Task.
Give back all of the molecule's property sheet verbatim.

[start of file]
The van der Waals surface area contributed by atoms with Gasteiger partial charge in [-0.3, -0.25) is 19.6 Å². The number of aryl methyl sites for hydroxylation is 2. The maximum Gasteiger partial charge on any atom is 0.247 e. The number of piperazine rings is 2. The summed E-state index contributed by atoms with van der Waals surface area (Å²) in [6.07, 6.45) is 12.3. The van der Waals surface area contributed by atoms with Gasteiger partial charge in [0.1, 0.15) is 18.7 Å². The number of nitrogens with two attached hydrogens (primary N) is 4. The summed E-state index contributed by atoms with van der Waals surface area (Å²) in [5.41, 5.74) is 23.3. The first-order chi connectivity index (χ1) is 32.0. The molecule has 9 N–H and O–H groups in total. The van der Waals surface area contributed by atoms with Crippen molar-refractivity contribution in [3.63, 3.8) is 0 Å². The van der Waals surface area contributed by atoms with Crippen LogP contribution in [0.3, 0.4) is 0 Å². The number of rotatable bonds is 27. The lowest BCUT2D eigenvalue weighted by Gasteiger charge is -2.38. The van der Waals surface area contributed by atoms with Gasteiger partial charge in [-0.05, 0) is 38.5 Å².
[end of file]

The van der Waals surface area contributed by atoms with Gasteiger partial charge in [-0.3, -0.25) is 19.6 Å². The number of aryl methyl sites for hydroxylation is 2. The maximum Gasteiger partial charge on any atom is 0.247 e. The number of piperazine rings is 2. The summed E-state index contributed by atoms with van der Waals surface area (Å²) in [6.07, 6.45) is 12.3. The van der Waals surface area contributed by atoms with Gasteiger partial charge in [0.1, 0.15) is 18.7 Å². The number of nitrogens with two attached hydrogens (primary N) is 4. The summed E-state index contributed by atoms with van der Waals surface area (Å²) in [5.41, 5.74) is 23.3. The first-order chi connectivity index (χ1) is 32.0. The molecule has 9 N–H and O–H groups in total. The van der Waals surface area contributed by atoms with Crippen molar-refractivity contribution in [3.63, 3.8) is 0 Å². The van der Waals surface area contributed by atoms with Crippen LogP contribution in [0.3, 0.4) is 0 Å². The number of rotatable bonds is 27. The lowest BCUT2D eigenvalue weighted by Gasteiger charge is -2.38. The van der Waals surface area contributed by atoms with Gasteiger partial charge in [-0.05, 0) is 38.5 Å².